Transforming Higher Ed for the Future of Work
Higher education needs to prepare learners for the workforce. Workforce alignment is key to keeping learners—and the institution—relevant. But conversations and collaboration must take place before innovation and success can happen. In this interview, Angela Long discusses the current relationship between workforce and higher ed, the impact of transformation and why higher ed leaders need to make the shift to prepare learners for the future of work.
The EvoLLLution (Evo): How would you describe the current relationship between higher ed and the workforce?
Angela Long (AL): Without question, we are living during the most extraordinary times in human history. For those working in higher education, opportunities abound, as we are the generation that must be poised to reinvent and rethink why we do what we do. We have now entered Education 5.0, with rapidly moving parts creating new innovations and technologies. Many of our top industry leaders and inventors are leading conversations on the future of work and learning. These are today’s Edisons who work for R&D labs, Amazon, Google, Microsoft and networks such as Singularity University.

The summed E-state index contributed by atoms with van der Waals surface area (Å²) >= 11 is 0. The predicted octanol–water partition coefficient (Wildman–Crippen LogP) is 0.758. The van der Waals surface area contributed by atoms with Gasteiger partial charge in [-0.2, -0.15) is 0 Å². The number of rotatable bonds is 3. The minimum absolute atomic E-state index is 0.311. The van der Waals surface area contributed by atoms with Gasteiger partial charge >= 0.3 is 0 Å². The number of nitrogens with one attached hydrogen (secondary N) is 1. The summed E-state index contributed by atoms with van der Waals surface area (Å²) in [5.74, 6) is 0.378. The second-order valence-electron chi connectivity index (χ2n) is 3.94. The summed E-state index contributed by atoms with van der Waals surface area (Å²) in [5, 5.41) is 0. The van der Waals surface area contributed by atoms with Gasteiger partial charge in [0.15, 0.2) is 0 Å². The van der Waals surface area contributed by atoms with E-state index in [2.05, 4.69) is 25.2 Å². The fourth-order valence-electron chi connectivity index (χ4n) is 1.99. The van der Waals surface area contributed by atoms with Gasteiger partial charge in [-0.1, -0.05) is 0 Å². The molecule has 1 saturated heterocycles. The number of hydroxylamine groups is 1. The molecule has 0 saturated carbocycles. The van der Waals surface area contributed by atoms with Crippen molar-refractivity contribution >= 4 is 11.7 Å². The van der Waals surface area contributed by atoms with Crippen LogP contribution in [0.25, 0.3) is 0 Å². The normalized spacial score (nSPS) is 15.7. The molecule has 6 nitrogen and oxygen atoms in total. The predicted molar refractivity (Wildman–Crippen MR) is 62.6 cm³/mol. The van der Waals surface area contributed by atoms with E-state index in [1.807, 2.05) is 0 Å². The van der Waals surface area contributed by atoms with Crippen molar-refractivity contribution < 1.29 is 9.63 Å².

The real question is: Where are our higher education community college leaders in these critical conversations? Are they pursuing opportunities to sit at the table and take part in what the future will hold for the next generation? Because what we know is that, whether we like it or not and whether we are ready or not, these major tech companies and industry leaders are moving forward without us. For example, Chat GPT is taking education by storm. How is higher education addressing this type of innovation? The relationship between these innovators and those in higher education who provide workforce training and curricula is critical to preparing for the future. There’s a gap to be filled, and we must be sitting at the table to help shape the future, not passively accept that what will be will be.
Evo: Why is it important for higher ed leaders to start focusing on that transformation?
AL: According to statistics, by 2030, new technologies will automate 60% of jobs. And while some jobs will be destroyed, 2.4 jobs will be created for every job destroyed. In this regard, opportunities will be doubled. The key is to learn how to work alongside automation and artificial intelligence, as well as figure out innovative ways to teach our students how to think creatively and collaboratively.
Given that 85% of the jobs we’re training for today won’t exist by 2030, colleges must switch their gears and rethink their advising strategy to prepare students upon entry into college. Why does it take six years on average to obtain a two-year degree? Many are looking for short-term tailored pathways that lead to high-wage and high-demand fields. Recently, a survey showed that 50% of indebted millennials believe college wasn’t worth it. We need to give students the right guidance and understanding of what’s to come and help them build an entrepreneurial mindset and skills, so they can step into the jobs they will either create or fill.